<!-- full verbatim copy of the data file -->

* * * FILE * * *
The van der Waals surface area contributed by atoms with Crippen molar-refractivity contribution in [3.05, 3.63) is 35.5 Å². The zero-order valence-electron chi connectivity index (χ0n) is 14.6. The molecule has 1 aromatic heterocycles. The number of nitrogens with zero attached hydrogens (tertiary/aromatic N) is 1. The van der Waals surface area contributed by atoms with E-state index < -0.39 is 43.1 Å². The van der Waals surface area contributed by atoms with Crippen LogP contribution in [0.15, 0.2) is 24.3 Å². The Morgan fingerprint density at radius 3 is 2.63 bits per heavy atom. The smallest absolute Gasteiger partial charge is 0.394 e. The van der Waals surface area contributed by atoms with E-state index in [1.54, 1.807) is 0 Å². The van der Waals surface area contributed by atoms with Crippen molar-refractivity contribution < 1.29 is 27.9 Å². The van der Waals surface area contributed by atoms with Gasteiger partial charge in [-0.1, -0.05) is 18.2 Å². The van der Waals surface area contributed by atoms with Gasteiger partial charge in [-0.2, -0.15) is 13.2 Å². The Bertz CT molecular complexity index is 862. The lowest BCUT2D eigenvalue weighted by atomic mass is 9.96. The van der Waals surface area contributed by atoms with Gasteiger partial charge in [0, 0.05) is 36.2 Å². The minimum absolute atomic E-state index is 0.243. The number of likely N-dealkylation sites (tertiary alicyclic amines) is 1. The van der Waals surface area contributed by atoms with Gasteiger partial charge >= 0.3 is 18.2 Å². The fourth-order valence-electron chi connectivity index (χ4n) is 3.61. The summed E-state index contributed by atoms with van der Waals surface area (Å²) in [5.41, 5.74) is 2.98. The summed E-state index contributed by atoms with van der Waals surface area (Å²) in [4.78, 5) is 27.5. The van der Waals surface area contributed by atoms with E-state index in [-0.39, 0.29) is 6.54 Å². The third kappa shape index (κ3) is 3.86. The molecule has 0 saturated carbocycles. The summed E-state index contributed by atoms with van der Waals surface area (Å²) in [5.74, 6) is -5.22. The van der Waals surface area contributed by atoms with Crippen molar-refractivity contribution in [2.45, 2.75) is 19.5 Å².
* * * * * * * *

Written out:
The van der Waals surface area contributed by atoms with Crippen molar-refractivity contribution in [3.05, 3.63) is 35.5 Å². The zero-order valence-electron chi connectivity index (χ0n) is 14.6. The molecule has 1 aromatic heterocycles. The number of nitrogens with zero attached hydrogens (tertiary/aromatic N) is 1. The van der Waals surface area contributed by atoms with E-state index < -0.39 is 43.1 Å². The van der Waals surface area contributed by atoms with Crippen LogP contribution in [0.15, 0.2) is 24.3 Å². The Morgan fingerprint density at radius 3 is 2.63 bits per heavy atom. The smallest absolute Gasteiger partial charge is 0.394 e. The van der Waals surface area contributed by atoms with E-state index in [1.54, 1.807) is 0 Å². The van der Waals surface area contributed by atoms with Crippen molar-refractivity contribution < 1.29 is 27.9 Å². The van der Waals surface area contributed by atoms with Gasteiger partial charge in [-0.1, -0.05) is 18.2 Å². The van der Waals surface area contributed by atoms with Gasteiger partial charge in [-0.2, -0.15) is 13.2 Å². The Bertz CT molecular complexity index is 862. The lowest BCUT2D eigenvalue weighted by atomic mass is 9.96. The van der Waals surface area contributed by atoms with Gasteiger partial charge in [0, 0.05) is 36.2 Å². The minimum absolute atomic E-state index is 0.243. The number of likely N-dealkylation sites (tertiary alicyclic amines) is 1. The van der Waals surface area contributed by atoms with Gasteiger partial charge >= 0.3 is 18.2 Å². The fourth-order valence-electron chi connectivity index (χ4n) is 3.61. The summed E-state index contributed by atoms with van der Waals surface area (Å²) in [5.41, 5.74) is 2.98. The summed E-state index contributed by atoms with van der Waals surface area (Å²) in [4.78, 5) is 27.5. The van der Waals surface area contributed by atoms with E-state index in [-0.39, 0.29) is 6.54 Å². The third kappa shape index (κ3) is 3.86. The molecule has 0 saturated carbocycles. The summed E-state index contributed by atoms with van der Waals surface area (Å²) in [5.74, 6) is -5.22. The van der Waals surface area contributed by atoms with Crippen molar-refractivity contribution in [2.45, 2.75) is 19.5 Å².